Crystalis is a collection of three crystalline forms, taking shape as an interactive sculpture. This project explores traditional print media, namely monoplate or block printing, by applying this millennia-old technique to an output only possible with modern technologies – laser cutting. It is through this exploration of contrasting processes that Crystalis evidences that digital and traditional media can coalesce to result in rich, exciting new possibilities.
The project was developed in three stages, beginning with the design of patterns in Adobe Illustrator, with each pattern taking inspiration from different iconic patterns seen throughout history, including those from Celtic, Chinese and Native American cultures.
Once finalised, these patterns were laser cut into acrylic sheets, which were then processed as monoplates, following a traditional block printing process. Ink was applied to the plate and then run through a press, transferring ink to sheets sheets of translucent paper.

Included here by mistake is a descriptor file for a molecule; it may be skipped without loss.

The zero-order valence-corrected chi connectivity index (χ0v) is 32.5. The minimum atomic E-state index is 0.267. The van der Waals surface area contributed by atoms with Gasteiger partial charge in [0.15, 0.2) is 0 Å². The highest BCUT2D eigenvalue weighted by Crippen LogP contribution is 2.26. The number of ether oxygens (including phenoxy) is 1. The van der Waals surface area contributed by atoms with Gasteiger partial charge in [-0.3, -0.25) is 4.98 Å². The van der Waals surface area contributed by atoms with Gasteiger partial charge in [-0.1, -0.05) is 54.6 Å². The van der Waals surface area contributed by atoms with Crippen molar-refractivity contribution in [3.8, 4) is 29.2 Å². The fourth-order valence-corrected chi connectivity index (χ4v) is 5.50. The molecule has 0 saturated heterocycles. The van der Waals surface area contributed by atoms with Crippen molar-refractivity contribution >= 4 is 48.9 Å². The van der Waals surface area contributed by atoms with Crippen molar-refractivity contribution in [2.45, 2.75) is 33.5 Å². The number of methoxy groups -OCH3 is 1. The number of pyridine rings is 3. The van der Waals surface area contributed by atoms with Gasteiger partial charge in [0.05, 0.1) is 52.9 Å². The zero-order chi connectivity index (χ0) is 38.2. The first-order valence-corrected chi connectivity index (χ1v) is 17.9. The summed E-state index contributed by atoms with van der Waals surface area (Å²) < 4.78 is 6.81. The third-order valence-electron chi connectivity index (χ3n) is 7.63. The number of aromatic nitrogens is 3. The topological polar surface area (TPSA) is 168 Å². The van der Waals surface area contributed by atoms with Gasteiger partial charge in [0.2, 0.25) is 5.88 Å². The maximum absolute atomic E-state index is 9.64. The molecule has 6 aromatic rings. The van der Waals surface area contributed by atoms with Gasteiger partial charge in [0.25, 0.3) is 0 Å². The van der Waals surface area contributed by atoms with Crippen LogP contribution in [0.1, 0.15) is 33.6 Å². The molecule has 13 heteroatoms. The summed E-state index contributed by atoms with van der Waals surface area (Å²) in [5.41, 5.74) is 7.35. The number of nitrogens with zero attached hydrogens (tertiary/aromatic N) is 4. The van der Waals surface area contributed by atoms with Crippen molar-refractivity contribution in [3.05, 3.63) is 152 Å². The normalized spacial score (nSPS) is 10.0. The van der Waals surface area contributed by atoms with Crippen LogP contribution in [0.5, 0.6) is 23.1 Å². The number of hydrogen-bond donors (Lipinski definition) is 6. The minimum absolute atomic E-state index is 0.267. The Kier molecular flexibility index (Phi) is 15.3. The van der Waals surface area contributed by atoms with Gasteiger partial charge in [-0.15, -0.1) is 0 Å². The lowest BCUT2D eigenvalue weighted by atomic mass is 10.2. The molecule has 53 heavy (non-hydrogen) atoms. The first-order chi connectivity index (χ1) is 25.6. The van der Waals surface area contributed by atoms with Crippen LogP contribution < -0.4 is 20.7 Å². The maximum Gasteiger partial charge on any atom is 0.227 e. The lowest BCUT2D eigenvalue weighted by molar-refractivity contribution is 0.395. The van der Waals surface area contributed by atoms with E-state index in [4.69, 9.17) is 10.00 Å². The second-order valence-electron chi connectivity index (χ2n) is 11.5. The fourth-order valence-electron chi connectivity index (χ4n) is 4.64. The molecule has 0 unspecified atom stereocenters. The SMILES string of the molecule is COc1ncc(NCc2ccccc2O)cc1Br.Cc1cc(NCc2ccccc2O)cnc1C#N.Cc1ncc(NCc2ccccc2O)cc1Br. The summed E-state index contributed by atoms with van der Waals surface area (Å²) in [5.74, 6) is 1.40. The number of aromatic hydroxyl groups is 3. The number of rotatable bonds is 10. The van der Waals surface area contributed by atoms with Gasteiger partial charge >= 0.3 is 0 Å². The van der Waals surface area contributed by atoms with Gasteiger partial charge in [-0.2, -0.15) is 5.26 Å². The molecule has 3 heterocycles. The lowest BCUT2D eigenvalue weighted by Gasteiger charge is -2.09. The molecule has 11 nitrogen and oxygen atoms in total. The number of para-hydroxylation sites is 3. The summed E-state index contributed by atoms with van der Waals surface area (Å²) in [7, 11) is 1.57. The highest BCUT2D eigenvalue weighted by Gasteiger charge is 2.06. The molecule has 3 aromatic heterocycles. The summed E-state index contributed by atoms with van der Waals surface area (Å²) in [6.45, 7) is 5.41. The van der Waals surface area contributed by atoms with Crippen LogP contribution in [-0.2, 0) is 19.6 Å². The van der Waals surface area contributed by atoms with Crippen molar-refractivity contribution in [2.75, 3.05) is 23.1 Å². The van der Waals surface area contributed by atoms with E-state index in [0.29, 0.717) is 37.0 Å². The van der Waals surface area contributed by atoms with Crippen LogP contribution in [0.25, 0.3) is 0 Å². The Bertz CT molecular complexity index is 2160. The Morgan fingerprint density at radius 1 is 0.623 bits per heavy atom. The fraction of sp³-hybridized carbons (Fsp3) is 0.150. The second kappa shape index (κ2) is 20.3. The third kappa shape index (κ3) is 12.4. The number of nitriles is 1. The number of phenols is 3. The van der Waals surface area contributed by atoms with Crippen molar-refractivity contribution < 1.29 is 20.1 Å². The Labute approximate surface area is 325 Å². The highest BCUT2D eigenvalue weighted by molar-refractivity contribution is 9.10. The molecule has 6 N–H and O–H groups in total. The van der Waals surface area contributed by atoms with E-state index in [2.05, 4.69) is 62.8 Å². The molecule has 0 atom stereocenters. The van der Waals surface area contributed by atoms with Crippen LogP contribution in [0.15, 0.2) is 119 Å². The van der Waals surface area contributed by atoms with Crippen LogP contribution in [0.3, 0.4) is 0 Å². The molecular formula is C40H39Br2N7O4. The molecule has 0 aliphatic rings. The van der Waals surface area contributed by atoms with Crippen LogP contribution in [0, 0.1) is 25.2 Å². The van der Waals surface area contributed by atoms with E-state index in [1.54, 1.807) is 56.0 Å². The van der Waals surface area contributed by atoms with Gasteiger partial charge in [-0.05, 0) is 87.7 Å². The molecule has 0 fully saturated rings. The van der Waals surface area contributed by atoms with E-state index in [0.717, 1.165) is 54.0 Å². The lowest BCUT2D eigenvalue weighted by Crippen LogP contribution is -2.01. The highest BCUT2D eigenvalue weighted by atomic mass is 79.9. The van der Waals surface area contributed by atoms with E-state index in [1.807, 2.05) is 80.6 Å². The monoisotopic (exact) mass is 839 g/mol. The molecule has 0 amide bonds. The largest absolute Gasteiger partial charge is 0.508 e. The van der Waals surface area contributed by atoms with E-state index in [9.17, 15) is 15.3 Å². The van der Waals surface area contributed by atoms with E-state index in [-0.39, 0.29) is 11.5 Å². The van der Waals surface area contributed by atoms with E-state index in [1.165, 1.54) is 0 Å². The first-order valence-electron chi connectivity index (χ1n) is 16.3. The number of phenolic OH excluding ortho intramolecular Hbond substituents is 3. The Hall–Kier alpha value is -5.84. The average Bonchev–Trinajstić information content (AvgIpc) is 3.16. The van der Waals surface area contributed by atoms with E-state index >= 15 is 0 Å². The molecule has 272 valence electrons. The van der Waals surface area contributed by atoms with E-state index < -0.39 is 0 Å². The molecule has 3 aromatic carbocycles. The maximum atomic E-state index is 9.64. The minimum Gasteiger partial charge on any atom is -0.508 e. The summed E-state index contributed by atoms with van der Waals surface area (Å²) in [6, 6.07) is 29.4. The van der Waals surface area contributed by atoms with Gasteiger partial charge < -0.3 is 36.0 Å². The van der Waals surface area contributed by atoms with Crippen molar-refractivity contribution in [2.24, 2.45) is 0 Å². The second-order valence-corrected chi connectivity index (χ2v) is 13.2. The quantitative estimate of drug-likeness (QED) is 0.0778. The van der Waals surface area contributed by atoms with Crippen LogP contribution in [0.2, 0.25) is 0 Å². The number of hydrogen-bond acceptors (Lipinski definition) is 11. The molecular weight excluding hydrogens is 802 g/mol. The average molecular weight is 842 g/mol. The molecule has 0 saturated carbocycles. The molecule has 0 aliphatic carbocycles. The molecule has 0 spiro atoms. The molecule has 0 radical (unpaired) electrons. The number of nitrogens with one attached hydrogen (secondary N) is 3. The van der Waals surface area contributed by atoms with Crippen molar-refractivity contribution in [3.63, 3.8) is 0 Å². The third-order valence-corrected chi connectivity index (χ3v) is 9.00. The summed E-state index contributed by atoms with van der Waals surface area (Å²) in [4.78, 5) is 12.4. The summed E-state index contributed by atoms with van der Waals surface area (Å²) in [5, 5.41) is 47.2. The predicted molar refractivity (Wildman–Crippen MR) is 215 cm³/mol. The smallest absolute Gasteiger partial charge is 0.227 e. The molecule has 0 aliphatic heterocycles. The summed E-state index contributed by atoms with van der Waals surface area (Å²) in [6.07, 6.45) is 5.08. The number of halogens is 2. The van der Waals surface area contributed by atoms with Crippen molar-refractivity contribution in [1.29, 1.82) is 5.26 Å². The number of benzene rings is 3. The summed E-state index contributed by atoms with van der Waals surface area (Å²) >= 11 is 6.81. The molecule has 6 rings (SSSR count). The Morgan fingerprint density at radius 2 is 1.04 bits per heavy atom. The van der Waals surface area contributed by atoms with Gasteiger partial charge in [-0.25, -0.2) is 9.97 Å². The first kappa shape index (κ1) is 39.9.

The final stage involved fabricating the crystalline forms, which were cut from acrylic and assembled using a combination of adhesive and folding, where the acrylic is heated along a seam and folded in place, harding once it cools. The translucent paper, including the printed patterns was adhered to the newly formed crystals. Once complete, each crystal was embedded with an LED and connected to a motion-sensor, which triggers the crystals to blink in a ‘breathing’ pattern when someone moves their hand over them.
The resulting outcome is a delicate, ambient interactive sculpture that responds to movement with a soft and warm ‘breath’ effect, almost like the crystals have their own heartbeat.
Materials: translucent paper, block ink, acrylic, MDF, wire
Software: Adobe Illustrator
Hardware: LEDs, PIR motion sensor, Arduino Uno